A retired Washington teacher and local historian has now helped found two film festivals – one in Ainsworth and another in Oslo, Norway. Michael Zahs has been working for decades to preserve and share some of the world’s oldest films that once belonged to Frank and Indiana Brinton. Through this work he became the subject of the documentary Saving Brinton and has traveled the world featuring the documentary.
Through those travels Zahs met people from Oslo who asked for his help in founding a film festival. Zahs says that not only will this be the first film festival in Oslo, it will be a first for Saving Brinton, “They are basing on our film. They wanted to show the community aspect of films. And each film has a whole day dedicated to it. And then they’ll kind of show the audience how to watch a film and things, and try to develop a continuing interest in films there. And I had always said that I wanted to show the Brinton films or the documentary in a tent, because the Brintons traveled with a tent. So they will pitch a tent on top of a four-story building in downtown Oslo and we will show the film in a tent.” That festival will be in October.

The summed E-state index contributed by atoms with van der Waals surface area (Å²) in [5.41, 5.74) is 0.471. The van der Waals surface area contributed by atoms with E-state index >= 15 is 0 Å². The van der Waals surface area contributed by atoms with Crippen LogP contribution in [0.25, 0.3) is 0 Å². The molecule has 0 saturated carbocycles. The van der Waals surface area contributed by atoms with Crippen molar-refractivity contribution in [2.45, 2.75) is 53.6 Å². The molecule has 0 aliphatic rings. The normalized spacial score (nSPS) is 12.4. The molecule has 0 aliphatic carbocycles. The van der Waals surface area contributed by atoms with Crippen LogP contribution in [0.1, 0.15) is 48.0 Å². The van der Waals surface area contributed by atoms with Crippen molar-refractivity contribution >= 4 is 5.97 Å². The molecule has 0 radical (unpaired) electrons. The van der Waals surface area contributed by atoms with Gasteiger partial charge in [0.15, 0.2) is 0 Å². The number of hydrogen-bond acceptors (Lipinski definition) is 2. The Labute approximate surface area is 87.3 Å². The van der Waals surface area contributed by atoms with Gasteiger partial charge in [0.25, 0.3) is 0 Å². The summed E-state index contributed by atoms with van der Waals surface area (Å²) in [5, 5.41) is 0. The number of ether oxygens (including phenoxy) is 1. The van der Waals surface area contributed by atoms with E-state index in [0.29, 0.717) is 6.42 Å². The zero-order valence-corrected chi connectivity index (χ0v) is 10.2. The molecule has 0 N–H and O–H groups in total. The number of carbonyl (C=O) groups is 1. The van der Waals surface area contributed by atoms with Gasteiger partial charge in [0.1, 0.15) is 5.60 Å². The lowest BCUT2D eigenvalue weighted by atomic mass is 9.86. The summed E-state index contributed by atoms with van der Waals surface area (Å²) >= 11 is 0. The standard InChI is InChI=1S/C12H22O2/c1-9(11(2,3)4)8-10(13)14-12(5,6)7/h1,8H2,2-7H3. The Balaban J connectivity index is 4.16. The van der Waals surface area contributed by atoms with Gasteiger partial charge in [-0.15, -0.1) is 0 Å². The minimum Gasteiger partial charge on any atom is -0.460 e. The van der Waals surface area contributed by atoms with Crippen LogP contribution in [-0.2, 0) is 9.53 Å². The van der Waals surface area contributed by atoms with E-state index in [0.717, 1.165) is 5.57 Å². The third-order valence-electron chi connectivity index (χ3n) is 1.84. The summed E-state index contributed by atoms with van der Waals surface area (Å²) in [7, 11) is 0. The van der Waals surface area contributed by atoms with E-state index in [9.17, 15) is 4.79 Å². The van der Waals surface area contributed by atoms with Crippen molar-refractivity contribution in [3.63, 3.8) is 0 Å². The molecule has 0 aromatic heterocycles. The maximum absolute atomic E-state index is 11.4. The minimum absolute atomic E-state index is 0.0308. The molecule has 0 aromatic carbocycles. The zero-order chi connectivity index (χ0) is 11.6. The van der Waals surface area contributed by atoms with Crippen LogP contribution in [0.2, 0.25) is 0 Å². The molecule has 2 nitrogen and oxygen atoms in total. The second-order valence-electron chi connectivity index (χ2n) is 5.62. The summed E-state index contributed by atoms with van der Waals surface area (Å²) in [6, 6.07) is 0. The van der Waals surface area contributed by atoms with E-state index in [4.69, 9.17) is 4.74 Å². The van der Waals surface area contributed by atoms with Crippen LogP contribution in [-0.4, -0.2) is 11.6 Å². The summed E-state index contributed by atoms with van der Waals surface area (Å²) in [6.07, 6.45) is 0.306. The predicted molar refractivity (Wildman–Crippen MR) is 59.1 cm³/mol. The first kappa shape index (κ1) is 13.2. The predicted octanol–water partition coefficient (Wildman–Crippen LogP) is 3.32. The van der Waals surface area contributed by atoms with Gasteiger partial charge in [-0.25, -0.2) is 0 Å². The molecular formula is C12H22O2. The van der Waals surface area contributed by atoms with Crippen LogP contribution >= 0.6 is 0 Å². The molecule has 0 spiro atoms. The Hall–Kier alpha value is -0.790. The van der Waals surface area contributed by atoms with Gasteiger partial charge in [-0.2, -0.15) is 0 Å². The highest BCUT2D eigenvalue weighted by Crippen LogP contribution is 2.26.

This year marks a century since Frank Brinton passed away. Zahs says the Heartland plays an important role in film, “I just think that Frank and Indiana would be so, so pleased. And we just, and I’ve said this before, but we just don’t understand how important Washington County, and Iowa is in the whole world of entertainment.”
The 23rd Annual Brinton Film Festival in Ainsworth will again be held the last Friday and Saturday in July. Each evening begins with an ice cream social in the Ainsworth Opera House, followed by select Brinton films and magic lantern slides. Admission is a free-will donation to benefit the Opera House. Zahs will be on-hand at both festivals.